Recent reports of tigthening supply and falling polysilicon prices indicate that PV module manufacturers could be entering a period of improved profitability not seen for the last three years, writes Mark Osborne.
Solar energy now accounts for 1% of all global electricity demand but the next 1% will come much sooner. Tom Kenning investigates just how much quicker.
As the COP21 climate talks in Paris draw closer, solar and coal are emerging as symbols of two very different energy futures, writes Ben Willis.
As the political horse-trading over the future of the US solar investment tax credit gathers momentum, Laura Stern gives three good reasons why Congress should extend it.
As more and more distributed generation comes on to the grid, utilities will have to adapt their practices to accommodate it. Jacqueline Ashmore of Fraunhofer CSE looks at where the most action is needed as renewables become an increasingly unavoidable fact of life.
As the curtain falls on another Intersolar Europe, the reporting team that covered the show for PV Tech dusts off the pretzel crumbs and reflects on some of the key takeaways from another four days of madness in Messe München.
Modules using PERC technology were much in evidence at Intersolar Europe in Munich last week. But as Finlay Colville says, despite recent hype, PERC is not the only show in town.
PV manufacturers are under increasing pressure to remove so-called conflict materials from their supply chains. But as Chris Berry explains, it’s not quite as simple as that.
On the eve of an expected announcement by the Indian government detailing how it will reach its 100GW solar target, Tom Kenning looks behind the figures and asks if it can all be for real.
As Intersolar Europe prepares to open its doors in Munich next week, James Watson, CEO of Europe’s main solar industry body, explans why 30 years into its lifetime, the organisation has rebranded to better reflect PV’s changing dynamics in the continent.
Recent history has not been kind to PV manufacturers that climb the rankings chart to become the global leader. Since 2007 when the industry really started to breakout of being a cottage industry and scale production, Sharp began a slow fall from the top, Suntech and First Solar both had short stays at the top and more recently, Yingli Green. After two years as the leading PV manufacturer, measured by module shipments, the company lost the top spot to Trina Solar in 2014.
Radovan Kopecek and Joris Libal explore the prospects for producing new cell and module technologies in territories outside of the big manufacturing countries.
Earlier this month First Solar revealed plans for a joint venture to build commercial and industrial PV power plants in the Philippines. At the start of 2015 analysts tipped the Southeast Asian island nation as one of the emerging solar markets to watch in 2015. First Solar’s Asia-Pacific regional manager Jack Curtis spoke to PV Tech about why the Philippines is finally finding its way on to the world solar map.
John Grimes, chief executive of the Australian Solar Council, explains to PV Tech what impact the recent political compromise on the country’s Renewable Energy Target will have on its solar industry.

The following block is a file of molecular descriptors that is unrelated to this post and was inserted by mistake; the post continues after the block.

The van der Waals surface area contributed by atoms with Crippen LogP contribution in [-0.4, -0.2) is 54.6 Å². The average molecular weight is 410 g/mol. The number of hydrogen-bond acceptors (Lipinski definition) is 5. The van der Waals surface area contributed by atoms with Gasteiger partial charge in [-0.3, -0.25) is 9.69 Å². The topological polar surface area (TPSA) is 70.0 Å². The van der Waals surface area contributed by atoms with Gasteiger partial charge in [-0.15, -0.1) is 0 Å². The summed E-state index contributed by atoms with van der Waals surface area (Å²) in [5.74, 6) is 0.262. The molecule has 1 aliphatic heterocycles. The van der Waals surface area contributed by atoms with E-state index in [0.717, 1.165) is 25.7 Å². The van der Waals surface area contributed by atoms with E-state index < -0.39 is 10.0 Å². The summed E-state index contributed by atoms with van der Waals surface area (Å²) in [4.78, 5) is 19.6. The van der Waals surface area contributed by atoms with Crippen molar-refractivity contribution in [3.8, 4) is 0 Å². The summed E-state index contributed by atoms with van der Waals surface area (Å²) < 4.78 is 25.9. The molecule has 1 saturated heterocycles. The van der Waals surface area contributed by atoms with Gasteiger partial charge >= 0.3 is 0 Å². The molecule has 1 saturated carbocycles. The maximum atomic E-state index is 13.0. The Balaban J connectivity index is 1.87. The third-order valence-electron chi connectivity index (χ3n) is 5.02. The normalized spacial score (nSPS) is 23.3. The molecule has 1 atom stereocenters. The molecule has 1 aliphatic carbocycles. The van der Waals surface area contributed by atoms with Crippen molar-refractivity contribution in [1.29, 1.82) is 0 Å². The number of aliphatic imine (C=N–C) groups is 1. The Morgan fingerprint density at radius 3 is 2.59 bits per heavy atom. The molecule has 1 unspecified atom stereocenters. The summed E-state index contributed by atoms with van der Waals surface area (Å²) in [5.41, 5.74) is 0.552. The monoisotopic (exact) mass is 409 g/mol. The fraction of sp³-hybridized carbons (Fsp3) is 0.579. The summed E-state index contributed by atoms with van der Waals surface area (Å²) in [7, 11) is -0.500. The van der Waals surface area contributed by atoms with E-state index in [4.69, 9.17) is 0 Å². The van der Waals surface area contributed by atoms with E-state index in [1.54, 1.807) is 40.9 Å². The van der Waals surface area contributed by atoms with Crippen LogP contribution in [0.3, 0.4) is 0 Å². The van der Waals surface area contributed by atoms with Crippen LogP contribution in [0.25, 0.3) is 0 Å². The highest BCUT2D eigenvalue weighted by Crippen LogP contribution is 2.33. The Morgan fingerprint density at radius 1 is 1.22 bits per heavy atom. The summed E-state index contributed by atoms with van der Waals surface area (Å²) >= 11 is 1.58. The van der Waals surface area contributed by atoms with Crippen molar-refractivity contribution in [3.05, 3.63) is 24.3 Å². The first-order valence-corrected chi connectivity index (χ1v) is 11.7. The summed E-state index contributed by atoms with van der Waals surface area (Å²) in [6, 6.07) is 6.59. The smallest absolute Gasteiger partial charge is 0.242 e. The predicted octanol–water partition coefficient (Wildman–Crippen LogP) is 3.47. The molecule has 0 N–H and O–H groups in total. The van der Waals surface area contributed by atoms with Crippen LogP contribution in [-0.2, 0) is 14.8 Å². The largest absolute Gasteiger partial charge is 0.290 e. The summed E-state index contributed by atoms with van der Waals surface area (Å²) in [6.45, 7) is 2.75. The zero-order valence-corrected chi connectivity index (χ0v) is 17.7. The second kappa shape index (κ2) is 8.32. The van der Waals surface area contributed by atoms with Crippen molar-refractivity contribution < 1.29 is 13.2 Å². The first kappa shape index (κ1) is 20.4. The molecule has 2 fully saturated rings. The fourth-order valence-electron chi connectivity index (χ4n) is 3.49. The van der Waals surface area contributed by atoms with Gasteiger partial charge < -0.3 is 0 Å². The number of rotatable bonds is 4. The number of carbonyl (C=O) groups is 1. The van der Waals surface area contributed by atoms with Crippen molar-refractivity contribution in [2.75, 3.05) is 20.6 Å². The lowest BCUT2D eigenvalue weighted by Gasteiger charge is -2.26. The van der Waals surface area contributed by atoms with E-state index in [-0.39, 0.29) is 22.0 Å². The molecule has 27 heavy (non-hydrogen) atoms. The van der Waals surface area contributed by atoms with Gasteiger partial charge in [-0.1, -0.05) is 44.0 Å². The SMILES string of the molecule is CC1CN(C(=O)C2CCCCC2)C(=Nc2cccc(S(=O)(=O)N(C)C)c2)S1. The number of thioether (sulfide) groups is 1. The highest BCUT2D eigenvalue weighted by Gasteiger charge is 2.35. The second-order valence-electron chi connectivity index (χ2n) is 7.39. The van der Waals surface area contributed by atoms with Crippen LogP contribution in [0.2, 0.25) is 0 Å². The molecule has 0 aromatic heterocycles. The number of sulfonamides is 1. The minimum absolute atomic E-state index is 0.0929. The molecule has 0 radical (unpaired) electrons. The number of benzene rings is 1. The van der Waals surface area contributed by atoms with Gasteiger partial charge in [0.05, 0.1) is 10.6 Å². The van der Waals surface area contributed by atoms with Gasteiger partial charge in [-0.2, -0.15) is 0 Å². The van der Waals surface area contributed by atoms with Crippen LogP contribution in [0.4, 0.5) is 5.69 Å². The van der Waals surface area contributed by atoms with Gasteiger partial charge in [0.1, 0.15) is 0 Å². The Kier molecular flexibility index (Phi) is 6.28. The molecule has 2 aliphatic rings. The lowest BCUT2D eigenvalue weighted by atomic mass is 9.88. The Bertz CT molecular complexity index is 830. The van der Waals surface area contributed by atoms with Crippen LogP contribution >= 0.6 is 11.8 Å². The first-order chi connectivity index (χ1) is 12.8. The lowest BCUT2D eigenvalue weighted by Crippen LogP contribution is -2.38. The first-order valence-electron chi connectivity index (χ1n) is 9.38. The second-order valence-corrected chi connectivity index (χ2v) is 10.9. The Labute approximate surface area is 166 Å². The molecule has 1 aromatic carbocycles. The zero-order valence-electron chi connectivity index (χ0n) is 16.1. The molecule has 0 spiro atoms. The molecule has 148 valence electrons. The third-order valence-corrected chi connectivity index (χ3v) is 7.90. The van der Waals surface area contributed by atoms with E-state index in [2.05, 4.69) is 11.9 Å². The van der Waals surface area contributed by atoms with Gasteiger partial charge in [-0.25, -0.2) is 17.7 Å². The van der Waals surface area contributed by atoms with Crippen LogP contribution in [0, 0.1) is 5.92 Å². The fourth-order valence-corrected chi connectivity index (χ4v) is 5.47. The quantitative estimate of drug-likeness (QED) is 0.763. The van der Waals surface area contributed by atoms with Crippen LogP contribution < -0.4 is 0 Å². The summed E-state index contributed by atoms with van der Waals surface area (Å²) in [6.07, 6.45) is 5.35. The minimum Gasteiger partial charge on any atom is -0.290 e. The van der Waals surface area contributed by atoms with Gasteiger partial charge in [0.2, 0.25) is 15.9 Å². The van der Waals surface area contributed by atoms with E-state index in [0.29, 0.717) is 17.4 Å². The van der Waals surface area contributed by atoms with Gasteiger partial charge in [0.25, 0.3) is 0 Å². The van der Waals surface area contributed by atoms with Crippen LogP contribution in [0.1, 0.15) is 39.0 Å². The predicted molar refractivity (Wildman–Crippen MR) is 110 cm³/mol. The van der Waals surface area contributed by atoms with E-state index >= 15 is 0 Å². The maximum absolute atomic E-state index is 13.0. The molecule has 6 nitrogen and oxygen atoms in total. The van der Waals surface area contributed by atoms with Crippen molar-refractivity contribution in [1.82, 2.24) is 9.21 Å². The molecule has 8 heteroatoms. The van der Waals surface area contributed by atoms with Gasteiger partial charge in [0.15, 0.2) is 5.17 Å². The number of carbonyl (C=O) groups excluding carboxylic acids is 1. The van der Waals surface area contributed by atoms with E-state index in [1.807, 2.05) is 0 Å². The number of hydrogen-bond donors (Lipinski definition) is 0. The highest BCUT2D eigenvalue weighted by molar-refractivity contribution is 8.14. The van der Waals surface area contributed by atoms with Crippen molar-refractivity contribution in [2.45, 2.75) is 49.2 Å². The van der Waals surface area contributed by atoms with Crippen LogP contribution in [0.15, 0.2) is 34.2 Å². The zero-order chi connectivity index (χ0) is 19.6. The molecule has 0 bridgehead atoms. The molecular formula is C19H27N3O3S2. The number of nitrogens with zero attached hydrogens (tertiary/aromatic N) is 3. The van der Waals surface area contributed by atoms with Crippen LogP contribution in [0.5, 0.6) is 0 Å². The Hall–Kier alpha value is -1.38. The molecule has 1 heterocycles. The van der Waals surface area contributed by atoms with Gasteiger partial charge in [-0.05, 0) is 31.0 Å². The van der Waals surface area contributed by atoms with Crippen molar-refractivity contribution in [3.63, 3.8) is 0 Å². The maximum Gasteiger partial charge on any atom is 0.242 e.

Yingli has sought to sooth investors by pointing to its “gradual” debt reduction, but with many rivals enjoying a period of growth, how comforting is its argument? John Parnell spoke to Yinlgi CFO Yiyu Wang.
Frank Haugwitz explores the opportunities for China’s solar industry at home abroad as the country’s new five-year solar development plan is finalised and manufacturers look to expand their global footprint.
Some of the smaller players in Latin America’s solar market appear to be taking off this year, leaving some of the bigger names in their wake, according to the latest GTM Research forecasts. PV Tech spoke to GTM’s Adam James about the countries to watch in 2015.
With the spectre of trade disputes showing no signs of going away, Asian PV manufacturers need to develop effective strategies to cope with future anti-dumping and anti-subsidy investigations, says Matthias Grossman.
The solar trade rows have so far largely played out in the anti-dumping and anti-subsidy arena but a particular set of World Trade Organization (WTO) rules applied to China are set to expire, casting doubt on future punitive tariffs.
If India were to grow its electricity system based on coal as China has done, the results for the global climate could be catastrophic. Tobias Engelmeier believes this leaves the country with little choice but to go solar.
An extension and gradual phase out of the investment tax credit would help the US solar industry on to a more sustainable footing in the long term, argues James A. Mueller
Major tier-one integrated PV manufacturer JinkoSolar significantly increased R&D spending in 2014, reaching a new annual expenditure record that coincided with average solar cell efficiencies also reaching new heights.
Joint ventures involving Spain-based energy company Aljaval have received electric energy generation approval for eight solar power projects with a combined capacity of 220MW in Mexico. Javier Mas Abad, Aljaval deputy director, spoke to PV Tech about the strong future for solar in Mexico despite difficulties in gaining finance.
Ahead of a two-day event focusing on West Africa, Ben Willis asks whether political leaders are prepared to take the necessary decisions to help solar energy fulfil its huge potential in the region.
Growing awareness of the advantages of using controlled quantities of impurities in solar silicon is closing the price gap between lower and higher purity feedstock, writes Til Bartel.